“Banning the pride again shows how our politicians deal with human rights violations,” says Maja Mićić, director of the Youth Initiative for Human Rights. She points out that this is not solely about LGBT rights, but is at the core of human rights in general. “We are fools if we believe that this is isolated, that this will not happen to other minority groups. What’s next? Today it’s the gays; tomorrow it’s everyone having the wrong hair color.” She adds, “We are a homophobic society and that’s a consequence of the culture of patriotism and nationalism in the 1990s.”
Russia’s recent ban on all gay pride events for 100 years and Serbia’s ban this year are not good signs for the future. “We are not Russia… yet,” Mićić says. “But we are so close.”
This year the organizing committee not only planned a pride march but a week of LGBT activities. It started with a lesbian wedding flash mob in downtown Belgrade. On September 28, two brides calling themselves Hope and Faith kissed each other on the biggest shopping street Knez Mihailova after they got “married.”
A few days later the leader of the Orthodox Church called upon the government to prevent the “parade of shame.” In a statement Patriarch Irinej said the parade would cast “a heavy shadow on Belgrade, our centuries-old Christian culture and the dignity of the family as the foundation of the human kind.”
The powerful Orthodox Church also lobbied for cancellation of Ecce Homo, a provocative exhibition by the Swedish photographer Elisabeth Ohlson Wallin that includes images of Christ being gay. After the ban on the parade, the opening of this exhibition on October 3 was the biggest concern for government and security forces. As many as 2,000 police officers surrounded the 200 people who came to gallery. Around 50 people from the right-wing movement Dveri showed up to protest against the exhibition and were stopped by police.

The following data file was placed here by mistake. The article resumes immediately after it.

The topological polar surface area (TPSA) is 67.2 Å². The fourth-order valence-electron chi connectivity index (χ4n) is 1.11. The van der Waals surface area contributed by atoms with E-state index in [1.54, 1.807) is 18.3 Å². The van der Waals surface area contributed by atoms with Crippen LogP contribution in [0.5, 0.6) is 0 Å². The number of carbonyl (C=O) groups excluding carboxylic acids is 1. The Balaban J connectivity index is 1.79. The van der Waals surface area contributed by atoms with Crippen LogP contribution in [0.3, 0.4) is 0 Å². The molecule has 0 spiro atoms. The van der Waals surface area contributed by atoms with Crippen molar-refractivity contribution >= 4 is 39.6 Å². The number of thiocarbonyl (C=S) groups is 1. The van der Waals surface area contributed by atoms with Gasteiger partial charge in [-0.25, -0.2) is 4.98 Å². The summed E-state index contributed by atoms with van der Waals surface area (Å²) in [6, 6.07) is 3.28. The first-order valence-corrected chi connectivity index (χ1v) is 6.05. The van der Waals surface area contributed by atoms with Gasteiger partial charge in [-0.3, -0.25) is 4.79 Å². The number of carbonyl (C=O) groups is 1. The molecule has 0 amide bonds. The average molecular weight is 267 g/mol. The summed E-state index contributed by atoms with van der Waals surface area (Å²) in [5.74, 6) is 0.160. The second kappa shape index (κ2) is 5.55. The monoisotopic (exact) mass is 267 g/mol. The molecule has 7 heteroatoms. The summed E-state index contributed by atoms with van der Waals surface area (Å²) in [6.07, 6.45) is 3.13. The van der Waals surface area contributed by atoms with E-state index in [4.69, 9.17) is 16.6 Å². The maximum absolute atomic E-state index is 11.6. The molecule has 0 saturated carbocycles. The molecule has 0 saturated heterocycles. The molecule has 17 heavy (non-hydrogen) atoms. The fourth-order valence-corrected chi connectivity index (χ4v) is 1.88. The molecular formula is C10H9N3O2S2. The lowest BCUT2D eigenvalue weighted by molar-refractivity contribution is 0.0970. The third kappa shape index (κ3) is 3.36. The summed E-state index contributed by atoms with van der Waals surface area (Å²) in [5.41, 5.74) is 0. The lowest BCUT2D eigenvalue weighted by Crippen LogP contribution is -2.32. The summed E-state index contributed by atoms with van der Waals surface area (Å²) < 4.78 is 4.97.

The European Union is watching Serbia closely since the country is bidding for membership in the near future. But holding a peaceful pride parade is not a condition for entering the EU. Dutch member of the European Parliament Marije Cornelissen, who was in Belgrade to show her support to the LGBT community, told me, “The government is supposed to guarantee the safety of minority groups. If they can not, they are not ready to join EU.”
Much like the exhibition, the indoor pride parade ended peacefully. There were no hooligans to be seen in the area. While authorities will likely use this fact to argue that their decision prevented bloodshed, it gives the LGBT movement even more reason to doubt the decision to cancel the parade due to threats of violence.